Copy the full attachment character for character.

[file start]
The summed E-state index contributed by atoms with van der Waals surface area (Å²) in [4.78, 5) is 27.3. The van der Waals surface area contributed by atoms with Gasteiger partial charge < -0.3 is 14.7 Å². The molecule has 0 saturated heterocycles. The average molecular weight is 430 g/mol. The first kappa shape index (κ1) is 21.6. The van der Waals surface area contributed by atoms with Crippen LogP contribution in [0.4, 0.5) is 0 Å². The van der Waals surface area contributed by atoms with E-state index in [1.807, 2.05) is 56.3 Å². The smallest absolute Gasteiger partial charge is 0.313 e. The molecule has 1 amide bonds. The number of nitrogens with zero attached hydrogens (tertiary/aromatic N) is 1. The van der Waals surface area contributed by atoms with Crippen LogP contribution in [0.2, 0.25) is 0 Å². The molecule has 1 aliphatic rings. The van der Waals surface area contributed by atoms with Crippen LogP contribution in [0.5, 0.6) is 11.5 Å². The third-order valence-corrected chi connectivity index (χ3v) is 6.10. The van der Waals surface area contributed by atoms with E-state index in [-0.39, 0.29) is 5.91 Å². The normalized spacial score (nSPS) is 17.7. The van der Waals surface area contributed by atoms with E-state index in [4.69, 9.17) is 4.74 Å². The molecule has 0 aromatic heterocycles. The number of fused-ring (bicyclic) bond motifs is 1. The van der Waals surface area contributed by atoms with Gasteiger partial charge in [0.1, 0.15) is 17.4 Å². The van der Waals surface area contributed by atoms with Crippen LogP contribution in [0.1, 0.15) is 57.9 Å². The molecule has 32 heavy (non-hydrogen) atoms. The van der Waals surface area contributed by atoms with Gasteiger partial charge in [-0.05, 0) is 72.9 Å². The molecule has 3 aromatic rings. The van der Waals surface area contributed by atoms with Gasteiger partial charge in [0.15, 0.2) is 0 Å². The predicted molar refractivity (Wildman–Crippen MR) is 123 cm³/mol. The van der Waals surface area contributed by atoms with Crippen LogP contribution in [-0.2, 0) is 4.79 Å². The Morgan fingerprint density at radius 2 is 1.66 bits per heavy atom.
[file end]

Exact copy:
The summed E-state index contributed by atoms with van der Waals surface area (Å²) in [4.78, 5) is 27.3. The van der Waals surface area contributed by atoms with Gasteiger partial charge < -0.3 is 14.7 Å². The molecule has 0 saturated heterocycles. The average molecular weight is 430 g/mol. The first kappa shape index (κ1) is 21.6. The van der Waals surface area contributed by atoms with Crippen LogP contribution in [0.4, 0.5) is 0 Å². The van der Waals surface area contributed by atoms with E-state index in [1.807, 2.05) is 56.3 Å². The smallest absolute Gasteiger partial charge is 0.313 e. The molecule has 1 amide bonds. The number of nitrogens with zero attached hydrogens (tertiary/aromatic N) is 1. The van der Waals surface area contributed by atoms with Crippen LogP contribution in [0.2, 0.25) is 0 Å². The molecule has 1 aliphatic rings. The van der Waals surface area contributed by atoms with Crippen LogP contribution in [0.5, 0.6) is 11.5 Å². The third-order valence-corrected chi connectivity index (χ3v) is 6.10. The van der Waals surface area contributed by atoms with E-state index in [-0.39, 0.29) is 5.91 Å². The normalized spacial score (nSPS) is 17.7. The van der Waals surface area contributed by atoms with E-state index in [4.69, 9.17) is 4.74 Å². The molecule has 0 aromatic heterocycles. The number of fused-ring (bicyclic) bond motifs is 1. The van der Waals surface area contributed by atoms with Gasteiger partial charge in [0.1, 0.15) is 17.4 Å². The van der Waals surface area contributed by atoms with Crippen LogP contribution in [0.1, 0.15) is 57.9 Å². The molecule has 32 heavy (non-hydrogen) atoms. The van der Waals surface area contributed by atoms with Gasteiger partial charge in [-0.05, 0) is 72.9 Å². The molecule has 3 aromatic rings. The van der Waals surface area contributed by atoms with Gasteiger partial charge in [0.15, 0.2) is 0 Å². The predicted molar refractivity (Wildman–Crippen MR) is 123 cm³/mol. The van der Waals surface area contributed by atoms with Crippen LogP contribution in [-0.2, 0) is 4.79 Å². The Morgan fingerprint density at radius 2 is 1.66 bits per heavy atom.